BioScience Trends. 2007;1(2):66-67.

An international effort to cure premature ageing.

Faragher R, Goto M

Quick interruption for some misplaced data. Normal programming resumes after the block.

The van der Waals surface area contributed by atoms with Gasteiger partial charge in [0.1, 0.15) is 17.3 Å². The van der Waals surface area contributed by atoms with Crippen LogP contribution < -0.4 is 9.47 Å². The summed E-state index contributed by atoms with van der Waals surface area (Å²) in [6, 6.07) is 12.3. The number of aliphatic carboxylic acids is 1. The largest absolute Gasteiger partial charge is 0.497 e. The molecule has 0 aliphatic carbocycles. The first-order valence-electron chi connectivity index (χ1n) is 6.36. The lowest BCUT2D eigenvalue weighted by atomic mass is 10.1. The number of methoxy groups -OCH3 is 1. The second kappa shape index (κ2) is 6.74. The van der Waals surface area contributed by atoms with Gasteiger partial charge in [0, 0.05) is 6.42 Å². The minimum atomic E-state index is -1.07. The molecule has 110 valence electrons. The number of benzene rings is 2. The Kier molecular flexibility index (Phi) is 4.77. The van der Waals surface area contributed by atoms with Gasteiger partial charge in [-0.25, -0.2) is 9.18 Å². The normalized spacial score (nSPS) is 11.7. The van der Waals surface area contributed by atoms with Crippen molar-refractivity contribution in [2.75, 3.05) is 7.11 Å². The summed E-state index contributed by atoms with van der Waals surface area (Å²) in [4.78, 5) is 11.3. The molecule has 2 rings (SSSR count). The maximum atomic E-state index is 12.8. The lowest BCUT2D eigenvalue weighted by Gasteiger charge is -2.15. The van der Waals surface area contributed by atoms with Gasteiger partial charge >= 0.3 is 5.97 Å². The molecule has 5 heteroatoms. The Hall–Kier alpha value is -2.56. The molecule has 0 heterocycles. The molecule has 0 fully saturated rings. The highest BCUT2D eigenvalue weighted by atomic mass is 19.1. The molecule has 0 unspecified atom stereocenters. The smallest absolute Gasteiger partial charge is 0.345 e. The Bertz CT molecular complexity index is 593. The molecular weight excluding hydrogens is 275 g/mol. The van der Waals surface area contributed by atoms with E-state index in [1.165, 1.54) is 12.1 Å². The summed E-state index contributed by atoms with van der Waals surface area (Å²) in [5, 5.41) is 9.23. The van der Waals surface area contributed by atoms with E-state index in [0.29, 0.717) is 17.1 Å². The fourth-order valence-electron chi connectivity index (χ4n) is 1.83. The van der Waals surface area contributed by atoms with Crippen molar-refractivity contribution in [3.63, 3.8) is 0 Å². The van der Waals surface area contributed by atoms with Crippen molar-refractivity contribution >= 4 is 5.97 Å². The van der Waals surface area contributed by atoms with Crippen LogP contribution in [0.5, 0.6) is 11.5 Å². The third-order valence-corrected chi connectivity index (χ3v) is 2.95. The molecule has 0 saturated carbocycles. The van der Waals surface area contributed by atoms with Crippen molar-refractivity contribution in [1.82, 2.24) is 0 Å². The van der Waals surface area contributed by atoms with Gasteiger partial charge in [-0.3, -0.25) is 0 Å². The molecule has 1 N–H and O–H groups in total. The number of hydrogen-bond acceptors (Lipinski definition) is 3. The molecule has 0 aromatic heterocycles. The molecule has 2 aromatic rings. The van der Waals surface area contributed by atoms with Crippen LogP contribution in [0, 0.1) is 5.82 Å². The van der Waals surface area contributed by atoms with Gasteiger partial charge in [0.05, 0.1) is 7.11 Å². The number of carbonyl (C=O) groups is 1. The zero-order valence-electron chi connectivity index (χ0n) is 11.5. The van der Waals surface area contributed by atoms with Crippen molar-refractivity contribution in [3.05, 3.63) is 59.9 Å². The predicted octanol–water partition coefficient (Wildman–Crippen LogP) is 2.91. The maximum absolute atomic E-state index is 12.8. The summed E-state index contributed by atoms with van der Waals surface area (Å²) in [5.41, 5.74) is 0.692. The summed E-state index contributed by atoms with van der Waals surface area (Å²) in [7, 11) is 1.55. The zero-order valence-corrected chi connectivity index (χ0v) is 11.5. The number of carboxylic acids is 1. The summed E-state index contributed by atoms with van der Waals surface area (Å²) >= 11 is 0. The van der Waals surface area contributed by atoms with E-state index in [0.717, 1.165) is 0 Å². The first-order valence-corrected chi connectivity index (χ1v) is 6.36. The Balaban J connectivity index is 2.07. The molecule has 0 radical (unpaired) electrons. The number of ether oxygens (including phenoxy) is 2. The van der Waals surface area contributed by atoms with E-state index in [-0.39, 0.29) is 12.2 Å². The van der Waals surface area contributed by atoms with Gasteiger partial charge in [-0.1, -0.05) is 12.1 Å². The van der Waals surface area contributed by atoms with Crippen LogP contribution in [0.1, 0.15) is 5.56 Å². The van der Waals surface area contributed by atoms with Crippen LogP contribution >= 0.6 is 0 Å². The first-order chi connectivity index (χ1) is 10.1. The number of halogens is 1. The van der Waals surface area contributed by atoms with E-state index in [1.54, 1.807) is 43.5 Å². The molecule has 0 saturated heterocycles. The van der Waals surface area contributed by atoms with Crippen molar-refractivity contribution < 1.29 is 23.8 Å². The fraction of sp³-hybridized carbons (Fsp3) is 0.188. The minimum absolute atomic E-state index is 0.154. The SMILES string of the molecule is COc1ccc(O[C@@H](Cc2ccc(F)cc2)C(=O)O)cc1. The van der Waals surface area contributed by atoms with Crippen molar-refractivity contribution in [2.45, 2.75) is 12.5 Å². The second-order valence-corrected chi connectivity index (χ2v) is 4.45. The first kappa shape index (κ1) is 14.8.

Human civilizations are remarkably diverse. However, their citizens share a common cliché that the only certainties in life are death and taxes. Now, in the developed world there is a third virtual certainty; which is that death will come as a consequence of old age. This population ageing is the central demographic fact of the 21st century. By 2030 anywhere from 25% to 40% of first world citizens will be over 65. Living this long is a testament to medical progress. Unfortunately, ageing is associated with an increased chance of death or the development of longterm morbidity. UK morbidity costs (in 1995) were estimated to be anywhere between £14 to £45 billion and are predicted to rise to somewhere in the region of £30 to £65 billion by the year 2030. These costs reflect a tremendous burden of human misery arising from poverty and poor quality of life. Improving healthy life for older people is thus the key challenge faced by biomedicine today. Ageing is the unprogrammed consequences of mutations or processes favouring early life fecundity. It is innately complex and multifactorial rendering it a difficult area of research in which to apply postgenomic technologies. This has led to a need for more tractible model systems which recapitulate some, but not all aspects, of the normal ageing process. Perhaps the most famous of these is Werner's syndrome; an autosomal recessive genetic disorder in which individuals prematurely display many, but not all, of the features of normal human ageing. Although the identification of the mutation causing Werner's syndrome took place in America, this was underpinned by the outstanding work of the Japanese clinical community, which identified more than three quarters of all the world's Werner's syndrome patients. In the United Kingdom, research into the fundamental biology of the disease has provided a mechanistic understanding of how the disease operates at the cell and tissue level. These developments set the scene for the first meeting of the Anglo-Japanese Werner's syndrome consortium in Tokyo earlier this year. This consortium is funded by the Biotechnology & Biological Sciences Research Council of the United Kingdom with the goal of sharing resources and expertise. Space precludes a full description of the science presented however we have listed the subject areas covered in Table 1 so that readers can source key literature references independently. The central scientific points of the meeting were (i) that existing drugs and improved care regimes now have the potential to considerably increase the life expectancy of Werner syndrome patients (ii) that the most likely cause of primary pathology in the disease is premature cellular senescence (with concomitant activation of p38 map kinase signaling); raising the possibility that inhibitors of this pathway currently in clinical trails may be realistic future therapies for the disease and (iii) that an intact Werner's syndrome helicase is a key molecular requirement for the development of many different types of cancer. On a more general note, the meeting showed that real advantages can be gained by providing research funding which allows chemists, biologists and clinicians to collaborate across national boundaries on a single biomedicial problem. Werner's syndrome research in particular is now shifting towards the type of multinational, multi-disciplinary mode of research which inspired the Editors to found Bioscience Trends. It is hoped that we will have significant biomedical progress to report in the years to come. Aging/Ageing, senescence, Werner syndrome, research network


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